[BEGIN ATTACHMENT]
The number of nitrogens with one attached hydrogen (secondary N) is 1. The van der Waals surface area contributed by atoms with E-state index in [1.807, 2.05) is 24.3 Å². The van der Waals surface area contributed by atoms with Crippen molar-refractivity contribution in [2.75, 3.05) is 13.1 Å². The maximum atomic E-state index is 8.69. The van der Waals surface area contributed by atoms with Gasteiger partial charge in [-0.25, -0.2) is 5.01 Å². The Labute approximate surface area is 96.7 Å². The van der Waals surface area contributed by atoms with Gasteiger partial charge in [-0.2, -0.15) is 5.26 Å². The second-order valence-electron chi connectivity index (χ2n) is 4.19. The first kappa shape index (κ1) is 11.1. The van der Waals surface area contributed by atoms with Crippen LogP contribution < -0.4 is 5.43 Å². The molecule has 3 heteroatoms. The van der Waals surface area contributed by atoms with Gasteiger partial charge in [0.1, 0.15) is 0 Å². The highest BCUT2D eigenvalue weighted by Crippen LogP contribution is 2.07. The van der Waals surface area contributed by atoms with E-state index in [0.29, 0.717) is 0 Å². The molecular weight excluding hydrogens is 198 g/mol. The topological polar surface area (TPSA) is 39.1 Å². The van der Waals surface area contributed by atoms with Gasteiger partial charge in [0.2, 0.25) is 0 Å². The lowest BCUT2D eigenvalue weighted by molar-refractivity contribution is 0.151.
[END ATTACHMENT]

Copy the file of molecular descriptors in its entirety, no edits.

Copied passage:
The number of nitrogens with one attached hydrogen (secondary N) is 1. The van der Waals surface area contributed by atoms with E-state index in [1.807, 2.05) is 24.3 Å². The van der Waals surface area contributed by atoms with Crippen molar-refractivity contribution in [2.75, 3.05) is 13.1 Å². The maximum atomic E-state index is 8.69. The van der Waals surface area contributed by atoms with Gasteiger partial charge in [-0.25, -0.2) is 5.01 Å². The Labute approximate surface area is 96.7 Å². The van der Waals surface area contributed by atoms with Gasteiger partial charge in [-0.2, -0.15) is 5.26 Å². The second-order valence-electron chi connectivity index (χ2n) is 4.19. The first kappa shape index (κ1) is 11.1. The van der Waals surface area contributed by atoms with Crippen LogP contribution < -0.4 is 5.43 Å². The molecule has 3 heteroatoms. The van der Waals surface area contributed by atoms with Gasteiger partial charge in [0.1, 0.15) is 0 Å². The highest BCUT2D eigenvalue weighted by Crippen LogP contribution is 2.07. The van der Waals surface area contributed by atoms with E-state index in [0.29, 0.717) is 0 Å². The molecular weight excluding hydrogens is 198 g/mol. The topological polar surface area (TPSA) is 39.1 Å². The van der Waals surface area contributed by atoms with Gasteiger partial charge in [0.2, 0.25) is 0 Å². The lowest BCUT2D eigenvalue weighted by molar-refractivity contribution is 0.151.